Can Utilitarianism Ground Human Rights?

4. Human Rights and Human Needs

4.2 Happiness Surveys

Book cover: Exploring Happiness: From Aristotle to Brain Science by Sissela Bok

The second source I mentioned for information on the basic human needs that require satisfaction for us to lead happy and contented lives is the national and international happiness surveys that have been conducted over the past couple of decades by independent survey bureaus.

On an international scale, one prominent example is the World Values Survey [Haerpfer et al 2022]. The latest results are from 2021 after surveying people in 64 countries and territories, ranging from very poor to very rich. Along with a range of questions on the respondent's values, goals, attitudes, sense of agency, health, wealth, trust and security, they were asked about their happiness and well-being. Two findings are pertinent to the subject of this essay. Firstly, moving from the twentieth century to the twenty-first, levels of happiness rose in almost all of the countries surveyed. Secondly, the survey highlighted the causal link between economic prosperity, forms of government, personal autonomy and levels of happiness. As the survey authors conclude:

Since 1981, economic development, democratization, and rising social tolerance have increased the extent to which people perceive that they have free choice, which in turn has led to higher levels of happiness around the world.

. . .

Emancipative values change people's life strategy from an emphasis on securing a decent subsistence level to enhancing human agency. As the shift from subsistence to agency affects entire societies, the overall level of subjective well-being rises.

[World Values Survey Association 2023]

Ortiz-Ospina and Roser [2013] have collated and analyzed a wealth of happiness data from a variety of reliable sources. These sources included the World Happiness Report, the European Commission – Eurobarometer Interactive, the World Values Survey and the Pew Global Attitudes Survey, among others. Their collation is perhaps the most comprehensive and up-to-date meta-study of happiness and life satisfaction. For their analysis, they pulled out the key contributors to happiness and life satisfaction. The factors identified were:

  • national income
  • personal income
  • life expectancy at birth
  • mental health
  • stable employment
  • lack of disability
  • freedom

Ortiz-Ospina and Roser also conclude that happiness measures used in the analysis are generally reliable and that 'life satisfaction' scores and 'happiness' scores are closely related.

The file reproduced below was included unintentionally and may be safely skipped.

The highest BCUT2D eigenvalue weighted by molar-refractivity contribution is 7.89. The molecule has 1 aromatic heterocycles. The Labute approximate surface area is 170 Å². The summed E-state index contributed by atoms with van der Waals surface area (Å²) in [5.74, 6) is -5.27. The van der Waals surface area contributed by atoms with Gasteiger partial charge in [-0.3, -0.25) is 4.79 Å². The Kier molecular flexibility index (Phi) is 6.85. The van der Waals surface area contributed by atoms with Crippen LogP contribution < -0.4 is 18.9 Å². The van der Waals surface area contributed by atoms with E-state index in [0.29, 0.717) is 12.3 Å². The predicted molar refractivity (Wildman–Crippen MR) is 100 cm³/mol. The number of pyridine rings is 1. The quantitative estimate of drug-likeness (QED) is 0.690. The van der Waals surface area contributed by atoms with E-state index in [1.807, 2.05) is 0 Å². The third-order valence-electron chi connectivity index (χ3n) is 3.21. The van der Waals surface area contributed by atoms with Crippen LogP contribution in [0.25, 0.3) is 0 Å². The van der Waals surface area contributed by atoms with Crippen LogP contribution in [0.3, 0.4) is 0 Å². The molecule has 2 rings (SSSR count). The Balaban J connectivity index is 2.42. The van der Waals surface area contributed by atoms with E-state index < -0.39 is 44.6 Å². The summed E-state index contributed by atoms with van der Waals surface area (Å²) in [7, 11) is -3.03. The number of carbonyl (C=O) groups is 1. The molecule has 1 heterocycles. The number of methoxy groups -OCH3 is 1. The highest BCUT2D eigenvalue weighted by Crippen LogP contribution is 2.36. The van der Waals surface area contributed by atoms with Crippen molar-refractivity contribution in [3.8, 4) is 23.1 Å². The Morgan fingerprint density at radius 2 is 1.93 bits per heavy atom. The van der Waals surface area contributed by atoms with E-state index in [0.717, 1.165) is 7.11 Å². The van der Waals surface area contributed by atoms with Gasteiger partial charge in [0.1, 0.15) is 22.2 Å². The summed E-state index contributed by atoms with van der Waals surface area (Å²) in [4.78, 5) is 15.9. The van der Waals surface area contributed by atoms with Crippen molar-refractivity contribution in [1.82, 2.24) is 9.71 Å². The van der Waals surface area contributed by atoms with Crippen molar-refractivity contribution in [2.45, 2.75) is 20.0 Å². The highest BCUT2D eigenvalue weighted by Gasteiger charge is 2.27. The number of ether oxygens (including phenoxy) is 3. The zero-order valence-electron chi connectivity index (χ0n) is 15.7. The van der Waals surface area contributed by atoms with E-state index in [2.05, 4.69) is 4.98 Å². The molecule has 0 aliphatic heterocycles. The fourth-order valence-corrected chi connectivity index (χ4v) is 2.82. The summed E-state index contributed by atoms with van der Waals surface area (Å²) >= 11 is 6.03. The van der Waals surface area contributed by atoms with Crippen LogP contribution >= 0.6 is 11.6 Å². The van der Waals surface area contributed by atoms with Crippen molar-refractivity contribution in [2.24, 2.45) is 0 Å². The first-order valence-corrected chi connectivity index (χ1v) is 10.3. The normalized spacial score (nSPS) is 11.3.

As mentioned, one important source of data used by Ortiz-Ospina and Roser is the World Happiness Report, which compiles data from the Gallup World Poll. This Poll is a set of nationally representative surveys undertaken in more than 160 countries and in over 140 languages. The latest version of the report publishes the results of the poll up to 2023. The key question asked in the poll is: 'Please imagine a ladder, with steps numbered from 0 at the bottom to 10 at the top. The top of the ladder represents the best possible life for you and the bottom of the ladder represents the worst possible life for you. On which step of the ladder would you say you personally feel you stand at this time?' This style of question asks respondents to evaluate their lives in toto and so best captures the intent of universal human rights declarations and covenants. As such, this style of question avoids the simple focus on the subjective feeling of the respondent at the time of asking. For that reason, I will cast my attention to this report for the purposes of this essay.

In their 2023 report, the authors draw attention to the main point I have been making. They directly attribute a key function of the Universal Declaration of Human Rights as bringing about the alleviation of human suffering. They advise: 'To prevent misery, governments and international organisations should establish rights such as those in the United Nations' Universal Declaration of Human Rights (UDHR)' [Helliwell et al 2023: 2]. The authors go on to say how 'the UN's Universal Declaration of Human Rights is an integral component of the happiness agenda. Without such basic human rights, there would today be many more people living in misery' [Helliwell et al 2023: 19].

From surveying millions of people around the world, the authors identify these key factors as among the determinants of happiness and well-being:

  • physical and mental health
  • human relationships (in the family, at work and in the community)
  • income and employment
  • character virtues, including pro-sociality and trust
  • social support
  • personal freedom
  • lack of corruption
  • effective government

[Helliwell et al 2023: 19, 38]

I've reviewed both types of data (psychological research and happiness surveys) that contribute to our knowledge of the factors determining life satisfaction and well-being. Notice the strong congruence between their conclusions. I illustrate these common findings in Table 1 below. The left column lists the factors contributing to happiness identified in the World Happiness Report 2023. The right column pairs those items in the left column with the basic needs identified in Maslow's Hierarchy of Needs.

Table 1 – Mapping World Happiness Report to Maslow's Hierarchy of Needs